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Saw Blade Types - Differences

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  • #16
    There's more to the smoothness of cut than just number of teeth. My 40T Forrest cuts alot cleaner than the Oldam 60T, and a bit cleaner than my Freud 50T. I'm well out of my area of expertise, but from what I understand, in addition to the type of grind and number of teeth, there are rake angles involved also. (probably several other factors too) The steeper the positive angle, the more aggressive the cut. Some blades have negative angles to help produce smoother edges, but they won't cut as quickly. I think both Freud and Forrest have sites that may explain this better than I can.

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    • #17
      Thanks to everyone for their input!

      Robo: are you using the stiffner/damper that Forrest recommends? I.e.: "We strongly recommend a dampener-stiffener against the outside of the blade for the smoothest, quietest, cuts. Dampener should be 1/2 the diameter of the saw blade.". This adds roughly another $30.00 to an already expensive blade...

      Hewood: I will add a dedicated Rip Blade since eventually I do plan to get into hardwoods. What you're saying makes sense.

      Gator: Thanks for your highly detailed explanation about Teeth and a recommended minimum inventory; solid advice and frankly that's what I'm going to do. May as well bite the bullet now and be done with it.

      Daveferg: At nearly $300 for the blades listed I can't keep them all; I bought them so as to have them in front of me and actually see what the differences were and make some side-by-side comparisons. I'd like to keep them obviously but right now with all that I'm pouring into this $hop it's not in the budget. Not that I began with one, mind you...

      Everyone, thanks!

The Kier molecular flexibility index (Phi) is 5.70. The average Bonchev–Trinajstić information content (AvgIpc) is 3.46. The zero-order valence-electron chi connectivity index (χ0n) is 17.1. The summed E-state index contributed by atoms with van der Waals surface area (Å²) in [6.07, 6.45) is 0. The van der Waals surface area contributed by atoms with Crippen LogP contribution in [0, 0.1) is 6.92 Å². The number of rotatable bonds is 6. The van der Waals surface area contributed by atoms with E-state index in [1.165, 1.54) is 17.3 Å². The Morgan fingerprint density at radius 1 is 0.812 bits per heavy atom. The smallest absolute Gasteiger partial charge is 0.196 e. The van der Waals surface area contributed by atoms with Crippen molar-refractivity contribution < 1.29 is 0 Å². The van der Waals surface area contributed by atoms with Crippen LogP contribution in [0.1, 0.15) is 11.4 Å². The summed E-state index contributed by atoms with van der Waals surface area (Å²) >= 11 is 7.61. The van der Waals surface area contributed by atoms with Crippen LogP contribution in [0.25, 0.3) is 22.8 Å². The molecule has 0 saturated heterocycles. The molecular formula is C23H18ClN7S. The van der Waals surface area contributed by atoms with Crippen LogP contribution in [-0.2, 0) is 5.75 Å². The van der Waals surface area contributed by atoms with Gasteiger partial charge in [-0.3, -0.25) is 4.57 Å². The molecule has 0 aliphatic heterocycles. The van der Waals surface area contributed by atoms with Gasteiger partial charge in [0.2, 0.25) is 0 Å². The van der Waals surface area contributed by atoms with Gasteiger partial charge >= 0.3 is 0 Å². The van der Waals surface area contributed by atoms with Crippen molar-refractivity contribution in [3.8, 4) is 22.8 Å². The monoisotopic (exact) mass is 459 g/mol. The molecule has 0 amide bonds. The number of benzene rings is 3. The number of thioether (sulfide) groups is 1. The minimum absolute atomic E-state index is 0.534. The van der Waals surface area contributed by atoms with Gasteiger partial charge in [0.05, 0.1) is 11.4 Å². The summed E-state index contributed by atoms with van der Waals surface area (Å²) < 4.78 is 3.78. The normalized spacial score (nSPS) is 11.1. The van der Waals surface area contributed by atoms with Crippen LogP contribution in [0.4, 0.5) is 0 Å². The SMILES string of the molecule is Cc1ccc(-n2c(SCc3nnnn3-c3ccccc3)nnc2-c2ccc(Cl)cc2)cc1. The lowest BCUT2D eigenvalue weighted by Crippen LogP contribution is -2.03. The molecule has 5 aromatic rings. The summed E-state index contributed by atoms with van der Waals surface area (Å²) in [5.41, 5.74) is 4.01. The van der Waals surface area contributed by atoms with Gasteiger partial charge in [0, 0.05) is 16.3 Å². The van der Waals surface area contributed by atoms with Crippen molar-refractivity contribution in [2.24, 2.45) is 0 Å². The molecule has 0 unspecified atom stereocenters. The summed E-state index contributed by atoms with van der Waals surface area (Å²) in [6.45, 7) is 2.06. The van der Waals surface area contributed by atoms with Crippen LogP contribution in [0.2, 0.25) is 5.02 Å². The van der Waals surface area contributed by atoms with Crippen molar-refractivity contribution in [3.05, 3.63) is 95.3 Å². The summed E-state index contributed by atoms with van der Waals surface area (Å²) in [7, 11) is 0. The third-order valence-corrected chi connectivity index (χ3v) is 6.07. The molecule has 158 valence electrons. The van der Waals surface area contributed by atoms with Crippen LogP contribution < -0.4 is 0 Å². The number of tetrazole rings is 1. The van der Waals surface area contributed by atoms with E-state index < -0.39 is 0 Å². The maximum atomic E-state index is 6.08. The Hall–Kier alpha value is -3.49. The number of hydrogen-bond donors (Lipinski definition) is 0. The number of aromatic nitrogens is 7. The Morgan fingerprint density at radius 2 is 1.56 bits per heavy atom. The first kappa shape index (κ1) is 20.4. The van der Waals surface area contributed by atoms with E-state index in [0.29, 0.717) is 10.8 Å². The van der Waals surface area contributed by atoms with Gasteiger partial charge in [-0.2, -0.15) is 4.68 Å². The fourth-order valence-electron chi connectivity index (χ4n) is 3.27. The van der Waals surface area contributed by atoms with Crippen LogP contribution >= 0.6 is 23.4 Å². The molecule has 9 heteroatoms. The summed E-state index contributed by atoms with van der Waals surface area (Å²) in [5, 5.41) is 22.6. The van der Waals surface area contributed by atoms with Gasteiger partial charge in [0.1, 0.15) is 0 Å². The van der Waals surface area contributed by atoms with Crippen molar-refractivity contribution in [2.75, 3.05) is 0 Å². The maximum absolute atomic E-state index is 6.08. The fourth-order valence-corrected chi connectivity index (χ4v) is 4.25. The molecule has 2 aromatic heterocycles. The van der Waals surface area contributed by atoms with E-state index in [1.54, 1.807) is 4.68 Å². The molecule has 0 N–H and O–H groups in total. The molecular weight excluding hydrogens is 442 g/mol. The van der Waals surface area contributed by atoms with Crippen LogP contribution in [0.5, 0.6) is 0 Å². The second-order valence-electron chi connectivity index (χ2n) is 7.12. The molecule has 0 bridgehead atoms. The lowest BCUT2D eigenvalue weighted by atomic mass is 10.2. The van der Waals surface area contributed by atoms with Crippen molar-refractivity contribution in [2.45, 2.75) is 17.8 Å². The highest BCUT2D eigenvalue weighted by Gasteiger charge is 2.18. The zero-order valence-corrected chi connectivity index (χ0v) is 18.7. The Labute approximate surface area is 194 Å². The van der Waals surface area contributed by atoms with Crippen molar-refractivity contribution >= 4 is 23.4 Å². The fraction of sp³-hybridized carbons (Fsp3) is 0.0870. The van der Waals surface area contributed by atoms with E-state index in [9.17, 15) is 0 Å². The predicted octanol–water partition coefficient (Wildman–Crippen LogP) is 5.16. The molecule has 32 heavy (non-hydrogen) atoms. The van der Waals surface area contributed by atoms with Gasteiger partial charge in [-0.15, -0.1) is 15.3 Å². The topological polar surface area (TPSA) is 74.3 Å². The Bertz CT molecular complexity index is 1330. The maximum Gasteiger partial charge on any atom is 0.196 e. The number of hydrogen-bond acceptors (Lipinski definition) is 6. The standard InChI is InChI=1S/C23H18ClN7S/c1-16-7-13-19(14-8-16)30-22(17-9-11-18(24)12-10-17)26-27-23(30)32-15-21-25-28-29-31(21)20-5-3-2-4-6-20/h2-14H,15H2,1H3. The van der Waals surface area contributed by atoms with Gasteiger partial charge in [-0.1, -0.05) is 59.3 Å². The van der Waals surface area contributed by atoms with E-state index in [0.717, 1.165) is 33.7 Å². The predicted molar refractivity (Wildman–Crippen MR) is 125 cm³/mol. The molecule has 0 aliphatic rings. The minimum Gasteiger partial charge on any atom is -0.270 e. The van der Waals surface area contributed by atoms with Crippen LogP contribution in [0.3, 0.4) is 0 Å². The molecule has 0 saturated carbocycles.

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      • #18
        [scratching head???] Don't think I ever said to keep all the blades

        You've been given some great advice----particularly Gator who gave you a good explanation. I would say that you will eventually want three good blades----a combo, one to do plywood, and a rip blade.
        Dave

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        • #19
          Originally posted by TAC:
          More teeth = smoother cut!? I Have Fued Diablo Blades and they splinter cross cuts on plywood. Great for 2x4" but thats about it. I work with used lumber at times and the diablo will rip through nails without chipping a tooth, nor dulling out. I hit a nail with my stock ridgid 12" CSMS blade and lost three teeth, ouch! Anyway I am going to try the 12" woodworkers Frued. Oh yeah I tried a thin kerf on my old skill table saw and the flex warrented me to return it the next day.
          I have learned that it is almost never worth it to use used wood. If I do, I wouldn't use any woodworking quality blade if there were the possibility of nails.

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          • #20
            I ordered the Woodworker-II and was surprised to see that it only had 40 Teeth. I would have thought 80 going on the logic that more teeth would yield a cleaner crosscut.

            Why only 40 teeth on this blade? Just curious.

            Thanks!

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            • #21
              With the 1/8" kerf, no, I do not run a stiffner, I was told by many that they were mainly for thin kerf blades...Mine cuts wonderfully without it.

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              • #22
                Thanks Robo, much appreciated.

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                • #23
                  sorry i am chiming in late here.

                  i love my CMT general blade on my TS3612

                  i bought a CMT rip blade as well. love it too

                  only 2 issues with the general....burns the wood on miter cuts on hardwood, as well as burns the wood when ripping the hard stuff.

                  i got a great price on some fresh milled and kiln dried oak. i only had to rip 2 boards for a project so i did not bother putting in my rip blade. wished i would have as both cuts burned.
                  \"A SHIP OF WAR IS THE BEST AMBASSADOR\"<br /><br />OLIVER CROMWELL

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                  • #24
                    CMT is my blade of choice for my TS. Althought I am quite pleased with my Dewalt 40 grade crosscut blade that I picked up to use when my CMT crosscut was being sharpened. I am not a fan of "combo" blades such at the WWII. I do not mind the time it takes to make a blade change.
                    I came...<br /><br />I saw...<br /><br />I changed the plans.

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                    • #25